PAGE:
Skills for life taught at Life Labs in Alabama

Skills for life taught at Life Labs in Alabama
First impressions role playing by students in Life Labs (Photo courtesy of Life Labs)

Everyone knows about the three “Rs” in school: reading, writing and arithmetic.

What about adding a fourth “R” – respect? That’s one of the purposes of the Life Labs.

The Birmingham-based startup teaches communication and social skills to children from second grade through middle school using fun, interactive workshops. Games and rewards help kids learn the “soft skills” that are so vital to a successful and rewarding life.

“We like to ‘edutain,’” said Noelle Ward, an occupational therapist and founder of Life Labs. “The students and parents have given us rave reviews.”

Students in Life Labs playing a game with a larger point (John Herr/Alabama NewsCenter)

At a recent session at Vestavia Hills Elementary Cahaba Heights, the kids played a fast-paced game in which they picked up and placed objects into three hula hoops laid on the floor. It was meant to teach sharing, empathy and following directions.

Later, they competed in a Jeopardy-style quiz to earn candy and treats.

The children are awarded “coins” for showing initiative and creativity—although the tokens can be taken away for talking over someone else or not paying attention.

“The carrot-stick system,” said instructor Barbara Collins.

Life Labs received the 2015 Enrichment Provider of the Year award by the non-profit Wish2Enrich organization. It has earned positive word-of-mouth from parents and educators.

“Teachers tell me their kids are really excited about going,” said Collins. She added that parents typically enroll their children to instill good manners, help them interact with others or get over shyness.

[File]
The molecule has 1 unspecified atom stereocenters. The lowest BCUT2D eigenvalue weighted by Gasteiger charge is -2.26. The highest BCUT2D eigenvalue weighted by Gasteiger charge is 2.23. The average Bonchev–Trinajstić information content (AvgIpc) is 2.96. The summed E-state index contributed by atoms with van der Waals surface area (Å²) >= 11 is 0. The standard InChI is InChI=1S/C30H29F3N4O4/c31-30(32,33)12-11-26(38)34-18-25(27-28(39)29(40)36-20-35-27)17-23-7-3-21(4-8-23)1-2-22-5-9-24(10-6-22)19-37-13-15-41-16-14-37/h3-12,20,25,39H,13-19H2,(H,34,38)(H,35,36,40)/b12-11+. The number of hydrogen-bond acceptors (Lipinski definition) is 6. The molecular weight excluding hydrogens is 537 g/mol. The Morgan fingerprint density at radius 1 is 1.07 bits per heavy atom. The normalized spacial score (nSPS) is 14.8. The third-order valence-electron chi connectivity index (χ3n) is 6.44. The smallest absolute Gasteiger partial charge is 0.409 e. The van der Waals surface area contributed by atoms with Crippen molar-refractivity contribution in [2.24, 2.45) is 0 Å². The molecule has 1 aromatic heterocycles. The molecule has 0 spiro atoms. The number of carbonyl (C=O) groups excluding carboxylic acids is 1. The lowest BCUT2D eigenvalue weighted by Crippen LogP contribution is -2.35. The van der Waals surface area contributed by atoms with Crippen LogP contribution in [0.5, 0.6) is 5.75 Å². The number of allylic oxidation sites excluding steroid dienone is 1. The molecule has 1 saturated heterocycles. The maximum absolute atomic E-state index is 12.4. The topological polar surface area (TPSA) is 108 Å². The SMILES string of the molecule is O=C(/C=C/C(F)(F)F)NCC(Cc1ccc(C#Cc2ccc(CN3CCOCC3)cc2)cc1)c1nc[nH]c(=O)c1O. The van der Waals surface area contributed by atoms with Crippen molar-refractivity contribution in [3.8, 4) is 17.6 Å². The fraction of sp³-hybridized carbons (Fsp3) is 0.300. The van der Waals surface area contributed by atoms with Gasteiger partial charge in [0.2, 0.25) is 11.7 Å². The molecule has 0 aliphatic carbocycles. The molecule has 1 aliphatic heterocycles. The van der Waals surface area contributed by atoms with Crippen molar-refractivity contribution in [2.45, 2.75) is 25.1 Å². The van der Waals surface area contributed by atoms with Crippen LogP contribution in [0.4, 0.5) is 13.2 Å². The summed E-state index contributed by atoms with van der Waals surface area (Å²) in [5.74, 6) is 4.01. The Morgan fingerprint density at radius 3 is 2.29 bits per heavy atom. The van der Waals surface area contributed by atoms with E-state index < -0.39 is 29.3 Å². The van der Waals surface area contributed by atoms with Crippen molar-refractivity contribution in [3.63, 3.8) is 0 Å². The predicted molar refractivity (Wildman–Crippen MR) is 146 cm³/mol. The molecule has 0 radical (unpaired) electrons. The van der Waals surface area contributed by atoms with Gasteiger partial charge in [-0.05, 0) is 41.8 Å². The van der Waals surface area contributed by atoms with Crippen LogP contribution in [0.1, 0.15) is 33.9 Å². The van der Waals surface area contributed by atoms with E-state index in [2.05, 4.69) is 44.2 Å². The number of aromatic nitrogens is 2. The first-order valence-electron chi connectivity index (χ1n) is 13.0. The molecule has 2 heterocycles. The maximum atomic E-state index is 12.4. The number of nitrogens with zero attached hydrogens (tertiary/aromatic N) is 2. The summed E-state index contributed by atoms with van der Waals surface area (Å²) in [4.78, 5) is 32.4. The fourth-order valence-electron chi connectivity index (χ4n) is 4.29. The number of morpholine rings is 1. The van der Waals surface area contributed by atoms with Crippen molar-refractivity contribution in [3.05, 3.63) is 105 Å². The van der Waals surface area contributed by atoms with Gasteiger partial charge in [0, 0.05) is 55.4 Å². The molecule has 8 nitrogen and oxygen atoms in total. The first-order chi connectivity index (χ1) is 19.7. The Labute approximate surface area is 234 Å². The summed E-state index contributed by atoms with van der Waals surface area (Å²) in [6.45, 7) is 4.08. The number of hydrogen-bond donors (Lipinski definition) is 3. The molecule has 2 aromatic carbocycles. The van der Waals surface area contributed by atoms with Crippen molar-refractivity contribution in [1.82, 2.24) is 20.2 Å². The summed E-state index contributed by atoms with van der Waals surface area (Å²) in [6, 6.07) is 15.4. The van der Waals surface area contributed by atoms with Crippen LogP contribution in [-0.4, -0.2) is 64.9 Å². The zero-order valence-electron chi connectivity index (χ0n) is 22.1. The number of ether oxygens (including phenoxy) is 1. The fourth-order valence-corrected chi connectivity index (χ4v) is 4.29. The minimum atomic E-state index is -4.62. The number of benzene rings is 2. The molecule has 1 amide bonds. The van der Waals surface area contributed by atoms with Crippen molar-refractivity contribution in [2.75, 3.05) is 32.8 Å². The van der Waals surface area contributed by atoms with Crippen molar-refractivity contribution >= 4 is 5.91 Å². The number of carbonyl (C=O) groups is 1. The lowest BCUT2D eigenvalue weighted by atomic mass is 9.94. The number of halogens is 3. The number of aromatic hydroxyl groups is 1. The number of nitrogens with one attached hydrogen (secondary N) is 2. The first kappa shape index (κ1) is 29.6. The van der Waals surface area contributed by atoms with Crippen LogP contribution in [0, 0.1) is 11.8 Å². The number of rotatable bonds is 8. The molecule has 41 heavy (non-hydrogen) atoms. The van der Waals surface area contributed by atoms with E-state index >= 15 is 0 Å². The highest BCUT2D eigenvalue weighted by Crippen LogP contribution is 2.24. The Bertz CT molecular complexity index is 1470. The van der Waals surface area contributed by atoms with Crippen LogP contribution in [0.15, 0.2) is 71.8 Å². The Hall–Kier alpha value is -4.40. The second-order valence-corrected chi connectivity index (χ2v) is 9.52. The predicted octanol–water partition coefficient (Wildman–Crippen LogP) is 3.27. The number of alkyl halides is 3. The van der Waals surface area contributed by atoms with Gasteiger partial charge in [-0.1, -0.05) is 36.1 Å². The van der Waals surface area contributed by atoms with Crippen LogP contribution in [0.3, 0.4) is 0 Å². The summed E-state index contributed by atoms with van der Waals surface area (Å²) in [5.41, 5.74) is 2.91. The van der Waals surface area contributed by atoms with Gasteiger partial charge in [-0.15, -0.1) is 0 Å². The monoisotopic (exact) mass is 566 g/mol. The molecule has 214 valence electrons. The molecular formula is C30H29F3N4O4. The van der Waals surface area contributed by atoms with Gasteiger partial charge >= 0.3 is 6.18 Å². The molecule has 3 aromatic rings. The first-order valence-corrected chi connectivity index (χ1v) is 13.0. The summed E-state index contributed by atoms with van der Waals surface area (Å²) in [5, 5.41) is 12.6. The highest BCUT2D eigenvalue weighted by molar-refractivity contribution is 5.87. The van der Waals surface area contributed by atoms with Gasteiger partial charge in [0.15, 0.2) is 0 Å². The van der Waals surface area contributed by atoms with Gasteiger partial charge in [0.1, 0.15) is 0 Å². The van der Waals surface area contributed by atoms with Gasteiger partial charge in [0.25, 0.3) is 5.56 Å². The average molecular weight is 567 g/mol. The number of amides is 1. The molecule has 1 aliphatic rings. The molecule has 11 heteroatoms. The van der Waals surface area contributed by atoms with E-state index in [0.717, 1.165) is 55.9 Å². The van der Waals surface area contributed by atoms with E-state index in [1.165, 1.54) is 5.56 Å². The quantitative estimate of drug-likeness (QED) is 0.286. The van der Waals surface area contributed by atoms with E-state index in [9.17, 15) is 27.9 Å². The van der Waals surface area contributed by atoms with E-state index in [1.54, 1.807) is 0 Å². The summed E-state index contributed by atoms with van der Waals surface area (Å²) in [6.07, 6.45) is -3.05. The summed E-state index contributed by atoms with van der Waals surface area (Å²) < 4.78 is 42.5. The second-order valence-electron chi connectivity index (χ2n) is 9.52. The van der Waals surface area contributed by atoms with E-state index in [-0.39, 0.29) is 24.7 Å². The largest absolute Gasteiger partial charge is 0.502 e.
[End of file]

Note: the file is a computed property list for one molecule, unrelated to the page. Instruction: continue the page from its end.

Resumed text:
Another session, held a few weeks earlier at Southminster Day School in Vestavia Hills, covered topics such as making a good first impression and learning from mistakes.

“A mistake is not really a failure, because you’re learning. You ‘fail forward,’” Collins said.

In other words, “keep trying that same thing you made a mistake on until you are successful,” one student said.

Collins gave examples of famous achievers once seen as failures, including Albert Einstein, Walt Disney and Michael Jordan.

The kids nodded in recognition.

“Nowadays people always ask me how I draw well, and I tell them I used to be terrible,” said one.

Educators are recognizing the importance of life skills. A recent Penn State study found correlations between life skills and on-time graduation, employment and incarceration rates. Children with strong social skills were four times more likely to graduate from college than their peers.

Students write thank you notes (John Herr/Alabama NewsCenter)
Students write thank you notes (John Herr/Alabama NewsCenter)

One takeaway is that while self-esteem is important, so is esteem for others.

At the Vestavia Hills Elementary Cahaba Heights session, the students were taught about respect. They were also asked to define “gratitude.”

“It’s basically being happy with what you already have,” said one.

They were then tasked with writing thank-you letters to family members, friends or teachers.

Lydia wrote to her older brother, a 5th-grader.

“Thank you for always helping me do my homework,” she said. “It was nice of you to always make me smile when I’m sad. Thanks again for helping me. Sincerely, your one and only sister, Lydia.”

The kids were so well-mannered and polite, you could imagine them teaching their classmates the same lessons.

“I am amazed,” said Collins. “I don’t think I had that kind of knowledge at that age. They’re all real accepting of one another.”

Outsiders, too.

“Dear John,” wrote one girl, “thank you for interviewing Life Labs. We are so glad to have you here. You are going to make a great article. Sincerely, Ruby.”

Life Labs is currently enrolling for its summer workshops. For more information go to

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